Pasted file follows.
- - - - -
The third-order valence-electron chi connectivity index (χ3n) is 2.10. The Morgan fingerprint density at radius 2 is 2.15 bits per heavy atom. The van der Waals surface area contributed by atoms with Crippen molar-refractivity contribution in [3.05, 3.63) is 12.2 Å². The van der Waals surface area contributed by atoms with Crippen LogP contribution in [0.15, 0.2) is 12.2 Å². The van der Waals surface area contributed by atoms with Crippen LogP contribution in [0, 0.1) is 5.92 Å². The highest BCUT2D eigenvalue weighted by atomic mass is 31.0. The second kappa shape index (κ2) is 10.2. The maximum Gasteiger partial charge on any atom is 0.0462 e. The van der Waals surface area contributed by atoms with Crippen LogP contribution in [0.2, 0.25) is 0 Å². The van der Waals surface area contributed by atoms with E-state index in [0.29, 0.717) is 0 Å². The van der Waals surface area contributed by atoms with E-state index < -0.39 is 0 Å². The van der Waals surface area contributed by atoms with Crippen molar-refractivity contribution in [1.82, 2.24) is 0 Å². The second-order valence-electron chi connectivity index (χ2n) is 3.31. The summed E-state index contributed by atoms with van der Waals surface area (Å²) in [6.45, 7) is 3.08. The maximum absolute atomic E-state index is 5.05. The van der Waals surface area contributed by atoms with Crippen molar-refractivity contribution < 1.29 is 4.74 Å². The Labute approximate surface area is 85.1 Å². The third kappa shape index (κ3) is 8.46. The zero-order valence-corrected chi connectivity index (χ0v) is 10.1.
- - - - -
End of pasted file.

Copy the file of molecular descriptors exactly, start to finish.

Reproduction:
The third-order valence-electron chi connectivity index (χ3n) is 2.10. The Morgan fingerprint density at radius 2 is 2.15 bits per heavy atom. The van der Waals surface area contributed by atoms with Crippen molar-refractivity contribution in [3.05, 3.63) is 12.2 Å². The van der Waals surface area contributed by atoms with Crippen LogP contribution in [0.15, 0.2) is 12.2 Å². The van der Waals surface area contributed by atoms with Crippen LogP contribution in [0, 0.1) is 5.92 Å². The highest BCUT2D eigenvalue weighted by atomic mass is 31.0. The second kappa shape index (κ2) is 10.2. The maximum Gasteiger partial charge on any atom is 0.0462 e. The van der Waals surface area contributed by atoms with Crippen LogP contribution in [0.2, 0.25) is 0 Å². The van der Waals surface area contributed by atoms with E-state index in [0.29, 0.717) is 0 Å². The van der Waals surface area contributed by atoms with E-state index < -0.39 is 0 Å². The van der Waals surface area contributed by atoms with Crippen molar-refractivity contribution in [1.82, 2.24) is 0 Å². The second-order valence-electron chi connectivity index (χ2n) is 3.31. The summed E-state index contributed by atoms with van der Waals surface area (Å²) in [6.45, 7) is 3.08. The maximum absolute atomic E-state index is 5.05. The van der Waals surface area contributed by atoms with Crippen molar-refractivity contribution < 1.29 is 4.74 Å². The Labute approximate surface area is 85.1 Å². The third kappa shape index (κ3) is 8.46. The zero-order valence-corrected chi connectivity index (χ0v) is 10.1.